Modi Not Talking ‘Revenge’ Limits Options for Retaliatory Action

For Modi, events starting from clashes in eastern Ladakh on 5 May until 15-16 June, was a ‘closed chapter’ for now.

4 min read
Image used for representational purposes.

Without doubt, the highlight of Prime Minister Narendra Modi's fourth Mann Ki Baat episode in the COVID-19 pandemic period was his assertion that those "who had cast an evil eye on Indian territory, 'had' been given a befitting reply."

This assurance to Indian citizens certainly conveyed the impression that for PM Modi, events starting from the clashes in eastern Ladakh on 5 May, maybe even earlier, until the violent exchanges on 15-16 June, in which both India and China lost troops, was a 'closed chapter' for the moment.

In his radio address, the prime minister conveyed that because Beijing had been at the receiving end of karara jawab (robust response) from India, there was no need for further action.

PM’s Message For China, The Indian Army & Voices in The Opposition

Modi, of course, simultaneously sent out a warning: “India knows how to maintain friendships, but it can also look someone in the eye and retaliate and give an apt reply.”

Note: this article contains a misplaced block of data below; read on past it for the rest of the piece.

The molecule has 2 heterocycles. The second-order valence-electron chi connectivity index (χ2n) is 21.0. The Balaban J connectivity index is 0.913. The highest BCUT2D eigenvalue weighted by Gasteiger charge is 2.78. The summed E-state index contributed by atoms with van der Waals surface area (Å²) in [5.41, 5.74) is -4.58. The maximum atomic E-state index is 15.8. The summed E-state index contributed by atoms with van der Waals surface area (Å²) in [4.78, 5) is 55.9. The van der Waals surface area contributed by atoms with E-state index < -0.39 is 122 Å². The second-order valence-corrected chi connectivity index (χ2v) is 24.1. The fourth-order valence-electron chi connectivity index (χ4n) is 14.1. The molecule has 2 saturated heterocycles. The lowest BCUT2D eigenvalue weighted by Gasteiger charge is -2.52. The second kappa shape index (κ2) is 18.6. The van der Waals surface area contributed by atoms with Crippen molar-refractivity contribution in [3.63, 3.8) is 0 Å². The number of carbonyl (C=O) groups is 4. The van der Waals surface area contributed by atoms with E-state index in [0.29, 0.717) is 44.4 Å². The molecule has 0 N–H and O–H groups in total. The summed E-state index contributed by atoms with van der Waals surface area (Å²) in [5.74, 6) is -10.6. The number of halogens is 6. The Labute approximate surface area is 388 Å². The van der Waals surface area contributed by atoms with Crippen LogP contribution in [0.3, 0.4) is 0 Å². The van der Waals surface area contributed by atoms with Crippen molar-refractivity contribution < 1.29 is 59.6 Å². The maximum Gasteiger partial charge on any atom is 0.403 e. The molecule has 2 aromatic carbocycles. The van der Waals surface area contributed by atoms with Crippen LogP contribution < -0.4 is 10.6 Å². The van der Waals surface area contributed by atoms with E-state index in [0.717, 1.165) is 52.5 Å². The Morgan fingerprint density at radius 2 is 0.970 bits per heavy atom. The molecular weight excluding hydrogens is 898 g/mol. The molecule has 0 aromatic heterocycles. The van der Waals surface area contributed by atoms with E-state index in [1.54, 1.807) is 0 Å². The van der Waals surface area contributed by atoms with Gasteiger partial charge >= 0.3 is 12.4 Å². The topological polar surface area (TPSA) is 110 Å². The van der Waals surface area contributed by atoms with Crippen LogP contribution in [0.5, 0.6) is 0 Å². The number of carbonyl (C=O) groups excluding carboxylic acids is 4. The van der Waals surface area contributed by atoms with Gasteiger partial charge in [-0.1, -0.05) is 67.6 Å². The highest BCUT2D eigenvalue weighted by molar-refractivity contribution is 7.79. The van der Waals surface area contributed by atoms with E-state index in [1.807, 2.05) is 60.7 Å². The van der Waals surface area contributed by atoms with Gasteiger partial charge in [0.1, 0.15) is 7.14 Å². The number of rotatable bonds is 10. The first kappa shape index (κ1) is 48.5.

The prime minister also paid a eulogy to brave hearts in the Indian Army who had by their sacrifice, "demonstrated that they would never allow anyone to soil Mother India's pride."

These are tough words used by the prime minister, chosen to convey to supporters that he has taken ‘action’. This message was relayed to ensure his image of being a tough leader was not dented by criticism for ‘inaction’ voiced by some Opposition, principally his bête noire, Rahul Gandhi, and reputed voices among defence strategists and retired military officers, some of who served in very senior positions whose credibility cannot be questioned.

Modi Endorses ‘Boycott Chinese Products’ Campaign

With the front in Ladakh seemingly 'settled' as per the prime ministerial declaration for domestic consumption and the warning directed at China, Modi tacitly endorsed the 'boycott Chinese products' campaign. Significantly, however, he interwove this support as part of his 'vocal for local' campaign that he first unveiled during an address to the nation on 12 May.